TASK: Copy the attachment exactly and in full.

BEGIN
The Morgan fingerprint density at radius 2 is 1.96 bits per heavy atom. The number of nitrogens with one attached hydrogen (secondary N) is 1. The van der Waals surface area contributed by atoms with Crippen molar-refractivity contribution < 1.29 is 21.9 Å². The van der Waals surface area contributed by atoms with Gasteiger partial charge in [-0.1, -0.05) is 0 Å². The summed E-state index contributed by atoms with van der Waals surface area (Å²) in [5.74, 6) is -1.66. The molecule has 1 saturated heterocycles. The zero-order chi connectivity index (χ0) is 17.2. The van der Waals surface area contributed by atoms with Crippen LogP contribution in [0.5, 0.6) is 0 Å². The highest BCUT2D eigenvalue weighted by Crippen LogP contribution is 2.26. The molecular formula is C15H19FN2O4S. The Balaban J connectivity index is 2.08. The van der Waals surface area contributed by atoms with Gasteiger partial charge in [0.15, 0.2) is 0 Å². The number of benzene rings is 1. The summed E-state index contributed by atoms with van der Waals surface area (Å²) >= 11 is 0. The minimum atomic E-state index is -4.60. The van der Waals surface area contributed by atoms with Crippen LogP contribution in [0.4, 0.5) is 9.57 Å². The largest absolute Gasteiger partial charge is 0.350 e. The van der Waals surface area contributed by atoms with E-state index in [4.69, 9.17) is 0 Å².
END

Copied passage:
The Morgan fingerprint density at radius 2 is 1.96 bits per heavy atom. The number of nitrogens with one attached hydrogen (secondary N) is 1. The van der Waals surface area contributed by atoms with Crippen molar-refractivity contribution < 1.29 is 21.9 Å². The van der Waals surface area contributed by atoms with Gasteiger partial charge in [-0.1, -0.05) is 0 Å². The summed E-state index contributed by atoms with van der Waals surface area (Å²) in [5.74, 6) is -1.66. The molecule has 1 saturated heterocycles. The zero-order chi connectivity index (χ0) is 17.2. The van der Waals surface area contributed by atoms with Crippen LogP contribution in [0.5, 0.6) is 0 Å². The highest BCUT2D eigenvalue weighted by Crippen LogP contribution is 2.26. The molecular formula is C15H19FN2O4S. The Balaban J connectivity index is 2.08. The van der Waals surface area contributed by atoms with Gasteiger partial charge in [0.15, 0.2) is 0 Å². The number of benzene rings is 1. The summed E-state index contributed by atoms with van der Waals surface area (Å²) >= 11 is 0. The minimum atomic E-state index is -4.60. The van der Waals surface area contributed by atoms with Crippen LogP contribution in [0.4, 0.5) is 9.57 Å². The largest absolute Gasteiger partial charge is 0.350 e. The van der Waals surface area contributed by atoms with E-state index in [4.69, 9.17) is 0 Å².